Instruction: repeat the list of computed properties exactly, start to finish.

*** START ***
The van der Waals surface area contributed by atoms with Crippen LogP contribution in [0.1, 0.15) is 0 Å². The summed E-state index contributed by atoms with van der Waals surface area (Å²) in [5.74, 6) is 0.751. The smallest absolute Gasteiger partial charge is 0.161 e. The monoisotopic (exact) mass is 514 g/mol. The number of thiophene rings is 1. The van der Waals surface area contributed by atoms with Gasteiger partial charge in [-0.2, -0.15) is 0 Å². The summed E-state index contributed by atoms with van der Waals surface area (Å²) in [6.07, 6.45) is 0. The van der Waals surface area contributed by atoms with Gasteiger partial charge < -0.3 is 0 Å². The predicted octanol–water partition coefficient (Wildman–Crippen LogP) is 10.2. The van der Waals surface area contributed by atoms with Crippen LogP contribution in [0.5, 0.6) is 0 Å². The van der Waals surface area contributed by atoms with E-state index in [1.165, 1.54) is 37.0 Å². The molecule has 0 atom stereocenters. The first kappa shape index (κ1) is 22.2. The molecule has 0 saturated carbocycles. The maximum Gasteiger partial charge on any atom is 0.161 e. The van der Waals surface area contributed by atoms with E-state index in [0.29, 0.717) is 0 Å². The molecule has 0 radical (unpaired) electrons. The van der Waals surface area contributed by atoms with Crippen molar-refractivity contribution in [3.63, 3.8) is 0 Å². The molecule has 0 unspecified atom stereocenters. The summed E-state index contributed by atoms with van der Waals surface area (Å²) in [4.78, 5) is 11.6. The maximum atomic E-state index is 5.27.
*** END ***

The van der Waals surface area contributed by atoms with Crippen LogP contribution in [0.1, 0.15) is 0 Å². The summed E-state index contributed by atoms with van der Waals surface area (Å²) in [5.74, 6) is 0.751. The smallest absolute Gasteiger partial charge is 0.161 e. The monoisotopic (exact) mass is 514 g/mol. The number of thiophene rings is 1. The van der Waals surface area contributed by atoms with Gasteiger partial charge in [-0.2, -0.15) is 0 Å². The summed E-state index contributed by atoms with van der Waals surface area (Å²) in [6.07, 6.45) is 0. The van der Waals surface area contributed by atoms with Gasteiger partial charge < -0.3 is 0 Å². The predicted octanol–water partition coefficient (Wildman–Crippen LogP) is 10.2. The van der Waals surface area contributed by atoms with Crippen LogP contribution in [0.5, 0.6) is 0 Å². The van der Waals surface area contributed by atoms with E-state index in [1.165, 1.54) is 37.0 Å². The molecule has 0 atom stereocenters. The first kappa shape index (κ1) is 22.2. The molecule has 0 saturated carbocycles. The maximum Gasteiger partial charge on any atom is 0.161 e. The van der Waals surface area contributed by atoms with E-state index in [0.29, 0.717) is 0 Å². The molecule has 0 radical (unpaired) electrons. The van der Waals surface area contributed by atoms with Crippen molar-refractivity contribution in [3.63, 3.8) is 0 Å². The molecule has 0 unspecified atom stereocenters. The summed E-state index contributed by atoms with van der Waals surface area (Å²) in [4.78, 5) is 11.6. The maximum atomic E-state index is 5.27.